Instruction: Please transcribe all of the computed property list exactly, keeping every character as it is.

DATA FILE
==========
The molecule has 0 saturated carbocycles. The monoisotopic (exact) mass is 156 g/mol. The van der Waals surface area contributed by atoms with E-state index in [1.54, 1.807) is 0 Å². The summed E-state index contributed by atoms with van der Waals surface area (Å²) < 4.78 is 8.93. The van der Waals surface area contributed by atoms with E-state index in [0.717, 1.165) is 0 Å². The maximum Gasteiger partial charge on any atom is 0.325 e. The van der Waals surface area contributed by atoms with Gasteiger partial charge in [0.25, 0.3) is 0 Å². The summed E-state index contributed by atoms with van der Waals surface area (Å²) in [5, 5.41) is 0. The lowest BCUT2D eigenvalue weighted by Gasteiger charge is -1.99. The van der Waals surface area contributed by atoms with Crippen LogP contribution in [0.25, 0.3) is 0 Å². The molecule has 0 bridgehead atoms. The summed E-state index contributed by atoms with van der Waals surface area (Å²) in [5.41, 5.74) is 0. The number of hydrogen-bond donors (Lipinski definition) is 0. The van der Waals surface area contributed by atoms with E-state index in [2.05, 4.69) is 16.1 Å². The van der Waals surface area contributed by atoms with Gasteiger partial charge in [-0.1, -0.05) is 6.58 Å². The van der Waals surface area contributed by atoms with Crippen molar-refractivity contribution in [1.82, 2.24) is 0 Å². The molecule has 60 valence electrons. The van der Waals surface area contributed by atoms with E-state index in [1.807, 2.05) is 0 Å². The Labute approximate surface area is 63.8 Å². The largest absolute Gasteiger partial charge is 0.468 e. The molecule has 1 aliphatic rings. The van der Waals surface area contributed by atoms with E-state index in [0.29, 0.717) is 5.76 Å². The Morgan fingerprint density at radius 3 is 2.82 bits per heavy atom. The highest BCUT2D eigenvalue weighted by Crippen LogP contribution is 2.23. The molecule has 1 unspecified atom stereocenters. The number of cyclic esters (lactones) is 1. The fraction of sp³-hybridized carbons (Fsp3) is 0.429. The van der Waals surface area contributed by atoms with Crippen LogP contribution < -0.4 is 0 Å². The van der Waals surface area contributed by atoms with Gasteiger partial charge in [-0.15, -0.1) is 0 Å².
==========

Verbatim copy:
The molecule has 0 saturated carbocycles. The monoisotopic (exact) mass is 156 g/mol. The van der Waals surface area contributed by atoms with E-state index in [1.54, 1.807) is 0 Å². The summed E-state index contributed by atoms with van der Waals surface area (Å²) < 4.78 is 8.93. The van der Waals surface area contributed by atoms with E-state index in [0.717, 1.165) is 0 Å². The maximum Gasteiger partial charge on any atom is 0.325 e. The van der Waals surface area contributed by atoms with Gasteiger partial charge in [0.25, 0.3) is 0 Å². The summed E-state index contributed by atoms with van der Waals surface area (Å²) in [5, 5.41) is 0. The lowest BCUT2D eigenvalue weighted by Gasteiger charge is -1.99. The van der Waals surface area contributed by atoms with Crippen LogP contribution in [0.25, 0.3) is 0 Å². The molecule has 0 bridgehead atoms. The summed E-state index contributed by atoms with van der Waals surface area (Å²) in [5.41, 5.74) is 0. The number of hydrogen-bond donors (Lipinski definition) is 0. The van der Waals surface area contributed by atoms with E-state index in [2.05, 4.69) is 16.1 Å². The van der Waals surface area contributed by atoms with Gasteiger partial charge in [-0.1, -0.05) is 6.58 Å². The van der Waals surface area contributed by atoms with Crippen molar-refractivity contribution in [1.82, 2.24) is 0 Å². The molecule has 60 valence electrons. The van der Waals surface area contributed by atoms with E-state index in [1.807, 2.05) is 0 Å². The Labute approximate surface area is 63.8 Å². The largest absolute Gasteiger partial charge is 0.468 e. The molecule has 1 aliphatic rings. The van der Waals surface area contributed by atoms with E-state index in [0.29, 0.717) is 5.76 Å². The Morgan fingerprint density at radius 3 is 2.82 bits per heavy atom. The highest BCUT2D eigenvalue weighted by Crippen LogP contribution is 2.23. The molecule has 1 unspecified atom stereocenters. The number of cyclic esters (lactones) is 1. The fraction of sp³-hybridized carbons (Fsp3) is 0.429. The van der Waals surface area contributed by atoms with Crippen LogP contribution < -0.4 is 0 Å². The van der Waals surface area contributed by atoms with Gasteiger partial charge in [-0.15, -0.1) is 0 Å².